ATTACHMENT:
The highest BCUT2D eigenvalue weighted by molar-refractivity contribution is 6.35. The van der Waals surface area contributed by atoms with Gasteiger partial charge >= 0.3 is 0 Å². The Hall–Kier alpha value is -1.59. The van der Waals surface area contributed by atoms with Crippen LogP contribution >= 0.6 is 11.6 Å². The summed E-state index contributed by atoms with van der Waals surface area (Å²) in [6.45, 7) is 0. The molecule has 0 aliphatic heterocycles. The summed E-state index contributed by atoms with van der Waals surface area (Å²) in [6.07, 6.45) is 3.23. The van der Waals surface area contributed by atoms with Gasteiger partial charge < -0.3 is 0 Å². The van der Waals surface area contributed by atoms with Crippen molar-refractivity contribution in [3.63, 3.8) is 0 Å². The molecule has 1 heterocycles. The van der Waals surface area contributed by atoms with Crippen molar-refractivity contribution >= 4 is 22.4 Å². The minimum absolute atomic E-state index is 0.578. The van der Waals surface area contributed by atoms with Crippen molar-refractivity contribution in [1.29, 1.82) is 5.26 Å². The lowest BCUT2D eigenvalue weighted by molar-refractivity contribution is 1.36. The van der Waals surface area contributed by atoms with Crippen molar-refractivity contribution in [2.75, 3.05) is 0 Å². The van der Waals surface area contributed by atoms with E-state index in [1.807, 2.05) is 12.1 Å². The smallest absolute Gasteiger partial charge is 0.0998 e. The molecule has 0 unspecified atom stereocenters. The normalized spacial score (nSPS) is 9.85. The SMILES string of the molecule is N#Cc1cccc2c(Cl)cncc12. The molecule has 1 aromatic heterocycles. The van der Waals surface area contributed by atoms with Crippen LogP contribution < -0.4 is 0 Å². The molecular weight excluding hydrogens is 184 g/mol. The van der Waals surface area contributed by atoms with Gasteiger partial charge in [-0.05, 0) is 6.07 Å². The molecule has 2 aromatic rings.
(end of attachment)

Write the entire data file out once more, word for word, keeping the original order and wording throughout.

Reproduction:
The highest BCUT2D eigenvalue weighted by molar-refractivity contribution is 6.35. The van der Waals surface area contributed by atoms with Gasteiger partial charge >= 0.3 is 0 Å². The Hall–Kier alpha value is -1.59. The van der Waals surface area contributed by atoms with Crippen LogP contribution >= 0.6 is 11.6 Å². The summed E-state index contributed by atoms with van der Waals surface area (Å²) in [6.45, 7) is 0. The molecule has 0 aliphatic heterocycles. The summed E-state index contributed by atoms with van der Waals surface area (Å²) in [6.07, 6.45) is 3.23. The van der Waals surface area contributed by atoms with Gasteiger partial charge < -0.3 is 0 Å². The van der Waals surface area contributed by atoms with Crippen molar-refractivity contribution in [3.63, 3.8) is 0 Å². The molecule has 1 heterocycles. The van der Waals surface area contributed by atoms with Crippen molar-refractivity contribution >= 4 is 22.4 Å². The minimum absolute atomic E-state index is 0.578. The van der Waals surface area contributed by atoms with Crippen molar-refractivity contribution in [1.29, 1.82) is 5.26 Å². The lowest BCUT2D eigenvalue weighted by molar-refractivity contribution is 1.36. The van der Waals surface area contributed by atoms with Crippen molar-refractivity contribution in [2.75, 3.05) is 0 Å². The van der Waals surface area contributed by atoms with E-state index in [1.807, 2.05) is 12.1 Å². The smallest absolute Gasteiger partial charge is 0.0998 e. The molecule has 0 unspecified atom stereocenters. The normalized spacial score (nSPS) is 9.85. The SMILES string of the molecule is N#Cc1cccc2c(Cl)cncc12. The molecule has 1 aromatic heterocycles. The van der Waals surface area contributed by atoms with Crippen LogP contribution < -0.4 is 0 Å². The molecular weight excluding hydrogens is 184 g/mol. The van der Waals surface area contributed by atoms with Gasteiger partial charge in [-0.05, 0) is 6.07 Å². The molecule has 2 aromatic rings.